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Topic: Just another guided Rainier climb, A legend in my own mind< Next Oldest | Next Newest >
 Post Number: 1
toejam Search for posts by this member.
the high road is hard to find
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PostIcon Posted on: Jul. 30 2012, 1:39 pm  Skip to the next post in this topic. Ignore posts   QUOTE

I'm feeling sorry for this pathetic forum. The real mountaineers talk somewhere else, but they've showed up here often enough to let the rest of us know that we're not real mountaineers. At least that's my theory about why a lot of us regular guys are climbing lots of mountains but not posting on this forum.

So I've met some real mountaineers, and I'm not one of them. But I love to play with ropes, crampons & ice axe, and about once a year I'll take them to a real mountain (that's not real challenging) and have fun with them. The most fun thing I've tried is climbing Mt. Rainier. I still don't have any friends I'd trust roped to me on a glacier, so I've done Rainier with professional guides.


A wannabe mountaineer.

I’ve climbed Rainier with RMI on their standard Disappointment Cleaver route and Kautz route. On my last trip I soloed Mt. Hood by the easy route on a perfect morning and met a guy on top who guided for IMG. He said I should do my next Rainier climb with IMG and promised I would like their product better. I had no complaints about my climbs with RMI and considered them worth every penny. But I figured what the heck, and when I saw IMG offer a Fuhrer Finger climb, I signed up.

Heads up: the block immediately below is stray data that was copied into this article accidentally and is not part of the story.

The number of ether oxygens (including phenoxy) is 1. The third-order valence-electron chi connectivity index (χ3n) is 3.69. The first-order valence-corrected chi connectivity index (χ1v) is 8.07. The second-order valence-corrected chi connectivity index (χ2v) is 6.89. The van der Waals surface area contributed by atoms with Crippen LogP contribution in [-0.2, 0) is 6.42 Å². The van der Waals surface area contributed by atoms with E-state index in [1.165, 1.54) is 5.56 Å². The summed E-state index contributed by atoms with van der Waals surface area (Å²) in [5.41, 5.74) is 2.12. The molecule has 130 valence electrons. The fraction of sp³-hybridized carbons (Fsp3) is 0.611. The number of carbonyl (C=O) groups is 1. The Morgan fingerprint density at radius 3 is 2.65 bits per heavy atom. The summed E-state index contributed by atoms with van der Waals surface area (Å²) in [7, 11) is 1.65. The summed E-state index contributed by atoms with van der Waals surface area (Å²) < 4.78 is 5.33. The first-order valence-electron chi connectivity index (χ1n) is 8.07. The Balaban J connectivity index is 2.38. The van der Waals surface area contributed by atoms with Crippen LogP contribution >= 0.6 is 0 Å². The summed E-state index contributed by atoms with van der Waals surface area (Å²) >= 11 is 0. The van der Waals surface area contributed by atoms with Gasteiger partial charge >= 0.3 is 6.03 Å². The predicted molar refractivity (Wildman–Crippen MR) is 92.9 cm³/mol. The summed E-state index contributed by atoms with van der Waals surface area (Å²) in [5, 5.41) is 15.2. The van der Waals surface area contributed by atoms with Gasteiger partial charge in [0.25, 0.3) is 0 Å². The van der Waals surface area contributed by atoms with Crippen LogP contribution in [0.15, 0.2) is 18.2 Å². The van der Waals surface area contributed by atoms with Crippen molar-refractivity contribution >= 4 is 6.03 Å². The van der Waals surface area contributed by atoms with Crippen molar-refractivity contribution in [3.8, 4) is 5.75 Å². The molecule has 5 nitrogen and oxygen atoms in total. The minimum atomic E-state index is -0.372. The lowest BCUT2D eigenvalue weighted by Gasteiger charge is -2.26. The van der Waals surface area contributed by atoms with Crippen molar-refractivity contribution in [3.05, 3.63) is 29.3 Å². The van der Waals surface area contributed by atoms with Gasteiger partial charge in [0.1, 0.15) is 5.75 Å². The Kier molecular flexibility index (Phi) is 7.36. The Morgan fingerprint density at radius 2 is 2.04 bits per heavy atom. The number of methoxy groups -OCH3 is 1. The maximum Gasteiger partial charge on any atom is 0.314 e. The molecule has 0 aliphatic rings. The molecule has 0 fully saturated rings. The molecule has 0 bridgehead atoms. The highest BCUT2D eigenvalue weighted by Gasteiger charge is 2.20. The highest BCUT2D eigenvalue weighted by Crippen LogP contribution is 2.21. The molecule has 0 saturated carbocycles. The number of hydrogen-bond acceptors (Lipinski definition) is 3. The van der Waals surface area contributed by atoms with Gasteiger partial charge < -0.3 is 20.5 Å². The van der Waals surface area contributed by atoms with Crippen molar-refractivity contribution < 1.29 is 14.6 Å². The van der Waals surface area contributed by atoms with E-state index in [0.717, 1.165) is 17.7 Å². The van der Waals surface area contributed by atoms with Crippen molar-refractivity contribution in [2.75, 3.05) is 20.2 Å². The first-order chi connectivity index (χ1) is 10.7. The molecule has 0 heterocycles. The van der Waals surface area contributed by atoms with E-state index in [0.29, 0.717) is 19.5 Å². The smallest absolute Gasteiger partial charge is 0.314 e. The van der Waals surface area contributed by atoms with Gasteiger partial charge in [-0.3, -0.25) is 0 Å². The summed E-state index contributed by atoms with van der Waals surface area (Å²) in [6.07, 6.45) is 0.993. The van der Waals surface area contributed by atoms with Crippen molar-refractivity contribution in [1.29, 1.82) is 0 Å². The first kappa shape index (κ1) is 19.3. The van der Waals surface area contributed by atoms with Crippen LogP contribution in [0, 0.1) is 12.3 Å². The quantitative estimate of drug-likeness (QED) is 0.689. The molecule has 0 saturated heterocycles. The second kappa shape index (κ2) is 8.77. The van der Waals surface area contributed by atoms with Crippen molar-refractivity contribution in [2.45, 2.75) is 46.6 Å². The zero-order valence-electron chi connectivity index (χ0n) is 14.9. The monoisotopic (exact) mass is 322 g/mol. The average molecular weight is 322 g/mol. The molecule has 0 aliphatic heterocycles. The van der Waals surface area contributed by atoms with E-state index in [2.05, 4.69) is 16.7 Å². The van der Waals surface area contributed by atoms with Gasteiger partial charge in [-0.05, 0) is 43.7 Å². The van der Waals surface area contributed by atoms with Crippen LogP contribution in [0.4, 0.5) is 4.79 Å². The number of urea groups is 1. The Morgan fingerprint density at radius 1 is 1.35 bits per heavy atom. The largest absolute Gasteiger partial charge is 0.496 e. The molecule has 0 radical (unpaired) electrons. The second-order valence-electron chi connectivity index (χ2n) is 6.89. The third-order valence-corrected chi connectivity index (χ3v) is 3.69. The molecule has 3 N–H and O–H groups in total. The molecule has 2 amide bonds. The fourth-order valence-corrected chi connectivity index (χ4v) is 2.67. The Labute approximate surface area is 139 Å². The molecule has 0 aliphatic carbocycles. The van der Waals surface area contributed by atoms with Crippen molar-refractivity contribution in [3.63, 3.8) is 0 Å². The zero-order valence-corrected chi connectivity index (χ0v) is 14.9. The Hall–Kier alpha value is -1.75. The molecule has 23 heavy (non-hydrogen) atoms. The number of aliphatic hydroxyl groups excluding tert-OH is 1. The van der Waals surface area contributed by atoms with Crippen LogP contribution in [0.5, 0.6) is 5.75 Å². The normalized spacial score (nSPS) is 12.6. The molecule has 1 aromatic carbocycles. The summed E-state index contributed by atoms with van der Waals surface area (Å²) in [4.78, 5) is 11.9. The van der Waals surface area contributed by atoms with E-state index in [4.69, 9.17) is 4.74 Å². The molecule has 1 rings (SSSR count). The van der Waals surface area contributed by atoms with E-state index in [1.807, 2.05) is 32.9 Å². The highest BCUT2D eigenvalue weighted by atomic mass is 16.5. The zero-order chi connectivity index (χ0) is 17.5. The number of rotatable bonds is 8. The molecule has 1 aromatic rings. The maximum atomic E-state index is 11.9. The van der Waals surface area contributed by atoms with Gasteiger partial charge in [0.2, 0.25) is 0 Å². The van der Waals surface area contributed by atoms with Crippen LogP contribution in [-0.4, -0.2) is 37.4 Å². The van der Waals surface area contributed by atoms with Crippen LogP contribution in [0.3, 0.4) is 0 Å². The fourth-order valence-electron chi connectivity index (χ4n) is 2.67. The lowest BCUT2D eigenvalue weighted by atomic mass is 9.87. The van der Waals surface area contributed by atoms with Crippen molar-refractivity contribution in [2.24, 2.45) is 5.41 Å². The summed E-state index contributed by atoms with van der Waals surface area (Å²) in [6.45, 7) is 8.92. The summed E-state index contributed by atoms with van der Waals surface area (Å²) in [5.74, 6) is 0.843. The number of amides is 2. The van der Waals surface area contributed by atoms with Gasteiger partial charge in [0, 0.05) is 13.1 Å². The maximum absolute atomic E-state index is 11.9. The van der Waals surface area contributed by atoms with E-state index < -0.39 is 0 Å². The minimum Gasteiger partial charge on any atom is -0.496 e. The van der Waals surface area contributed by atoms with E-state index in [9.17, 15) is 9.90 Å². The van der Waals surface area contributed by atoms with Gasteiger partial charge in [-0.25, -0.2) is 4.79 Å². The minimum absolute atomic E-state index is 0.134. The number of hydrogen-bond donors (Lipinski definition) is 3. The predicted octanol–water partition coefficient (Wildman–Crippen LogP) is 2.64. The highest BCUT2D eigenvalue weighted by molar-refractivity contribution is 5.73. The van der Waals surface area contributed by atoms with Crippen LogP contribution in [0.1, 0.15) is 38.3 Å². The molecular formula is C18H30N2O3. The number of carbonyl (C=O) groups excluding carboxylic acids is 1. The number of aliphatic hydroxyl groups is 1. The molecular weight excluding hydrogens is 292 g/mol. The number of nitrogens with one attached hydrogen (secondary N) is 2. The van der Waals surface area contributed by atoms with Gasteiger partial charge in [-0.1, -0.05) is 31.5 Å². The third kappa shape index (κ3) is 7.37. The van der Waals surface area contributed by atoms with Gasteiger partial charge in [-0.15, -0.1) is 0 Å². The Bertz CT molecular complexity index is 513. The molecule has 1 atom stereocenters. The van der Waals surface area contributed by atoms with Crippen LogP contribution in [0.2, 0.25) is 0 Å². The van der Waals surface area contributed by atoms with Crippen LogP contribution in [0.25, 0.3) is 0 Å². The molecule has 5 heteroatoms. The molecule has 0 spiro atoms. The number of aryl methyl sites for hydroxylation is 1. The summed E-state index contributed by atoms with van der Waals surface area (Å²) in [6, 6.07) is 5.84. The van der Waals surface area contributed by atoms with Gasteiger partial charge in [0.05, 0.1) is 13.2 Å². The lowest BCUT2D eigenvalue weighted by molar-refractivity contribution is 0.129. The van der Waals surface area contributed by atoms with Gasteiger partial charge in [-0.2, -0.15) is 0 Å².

My Fuhrer Finger climb was the second week of July this year when the upper mountain was still blanketed with late-season snow. The other team members had all climbed 20,000' peaks (I’ve climbed a bunch of 14ers), and the guides were studs - one guides Everest and the other has a lot of experience in Yosemite. The weather was ridiculously perfect.

The coolest thing about this climb was that it wasn't hurried. The plan was 5 days on the mountain, so no long days required if the weather is good. It was more like a backpacking trip on the upper mountain (the 4-day Kautz climbs are similar in this respect). On day 3 we got to the top of the Finger by the middle of the morning. The original plan was to set up camp there, but the perfect conditions allowed us to radio for permission to camp in the summit crater. We got permission, so moseyed on to the top, taking a couple of long breaks on the way.

We got to the crater about 4:00 p.m. and had it all to ourselves. After summit pictures, we set up camp in the bottom of the crater in warm temperatures and a light wind. The milky way and aurora borealis that night were amazing. We were wakened by guides barking at their clients, so we slowly crawled out of our bags and made coffee.

IMG offered to put us up in big tents at the Ashford HQ that night if we opted to come off the mountain. We decided we’d had enough of the cramped 4-man tent, so we went back to Ashford, bought the guides pizza & beer, and hung out at HQ listening to the real mountaineers tell stories. The next morning the guides put on a rope clinic for us so they wouldn’t have to mow the grass. My pictures:

https://picasaweb.google.com/toejamh....ectlink